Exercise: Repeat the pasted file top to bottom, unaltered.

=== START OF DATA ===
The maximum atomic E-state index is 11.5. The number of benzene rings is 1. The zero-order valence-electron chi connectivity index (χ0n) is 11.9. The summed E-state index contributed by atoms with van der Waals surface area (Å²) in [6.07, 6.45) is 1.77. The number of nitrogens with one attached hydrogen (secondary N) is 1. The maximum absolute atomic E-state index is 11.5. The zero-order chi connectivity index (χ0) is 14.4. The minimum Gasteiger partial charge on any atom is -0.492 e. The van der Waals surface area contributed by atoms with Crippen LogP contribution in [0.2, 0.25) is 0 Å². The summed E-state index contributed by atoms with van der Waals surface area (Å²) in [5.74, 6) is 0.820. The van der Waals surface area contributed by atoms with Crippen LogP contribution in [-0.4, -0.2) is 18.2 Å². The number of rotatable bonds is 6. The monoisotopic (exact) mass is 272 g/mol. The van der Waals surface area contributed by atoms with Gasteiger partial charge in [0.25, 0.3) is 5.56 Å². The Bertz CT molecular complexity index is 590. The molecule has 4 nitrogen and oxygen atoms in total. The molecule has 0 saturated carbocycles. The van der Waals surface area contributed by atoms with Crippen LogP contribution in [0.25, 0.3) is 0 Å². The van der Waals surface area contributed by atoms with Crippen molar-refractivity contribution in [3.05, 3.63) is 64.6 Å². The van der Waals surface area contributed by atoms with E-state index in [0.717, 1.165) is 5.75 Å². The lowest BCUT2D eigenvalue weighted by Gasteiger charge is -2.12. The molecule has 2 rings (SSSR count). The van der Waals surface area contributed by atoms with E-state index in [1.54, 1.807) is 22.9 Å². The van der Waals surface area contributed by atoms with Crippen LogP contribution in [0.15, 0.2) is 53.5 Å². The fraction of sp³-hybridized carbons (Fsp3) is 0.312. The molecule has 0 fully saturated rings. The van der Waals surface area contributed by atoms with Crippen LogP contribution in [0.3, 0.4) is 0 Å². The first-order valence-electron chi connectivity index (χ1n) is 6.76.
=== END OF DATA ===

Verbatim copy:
The maximum atomic E-state index is 11.5. The number of benzene rings is 1. The zero-order valence-electron chi connectivity index (χ0n) is 11.9. The summed E-state index contributed by atoms with van der Waals surface area (Å²) in [6.07, 6.45) is 1.77. The number of nitrogens with one attached hydrogen (secondary N) is 1. The maximum absolute atomic E-state index is 11.5. The zero-order chi connectivity index (χ0) is 14.4. The minimum Gasteiger partial charge on any atom is -0.492 e. The van der Waals surface area contributed by atoms with Crippen LogP contribution in [0.2, 0.25) is 0 Å². The summed E-state index contributed by atoms with van der Waals surface area (Å²) in [5.74, 6) is 0.820. The van der Waals surface area contributed by atoms with Crippen LogP contribution in [-0.4, -0.2) is 18.2 Å². The number of rotatable bonds is 6. The monoisotopic (exact) mass is 272 g/mol. The van der Waals surface area contributed by atoms with Gasteiger partial charge in [0.25, 0.3) is 5.56 Å². The Bertz CT molecular complexity index is 590. The molecule has 4 nitrogen and oxygen atoms in total. The molecule has 0 saturated carbocycles. The van der Waals surface area contributed by atoms with Crippen LogP contribution in [0.25, 0.3) is 0 Å². The van der Waals surface area contributed by atoms with Crippen molar-refractivity contribution in [3.05, 3.63) is 64.6 Å². The van der Waals surface area contributed by atoms with E-state index in [0.717, 1.165) is 5.75 Å². The lowest BCUT2D eigenvalue weighted by Gasteiger charge is -2.12. The molecule has 2 rings (SSSR count). The van der Waals surface area contributed by atoms with E-state index in [1.54, 1.807) is 22.9 Å². The van der Waals surface area contributed by atoms with Crippen LogP contribution in [0.15, 0.2) is 53.5 Å². The fraction of sp³-hybridized carbons (Fsp3) is 0.312. The molecule has 0 fully saturated rings. The van der Waals surface area contributed by atoms with Crippen LogP contribution in [0.3, 0.4) is 0 Å². The first-order valence-electron chi connectivity index (χ1n) is 6.76.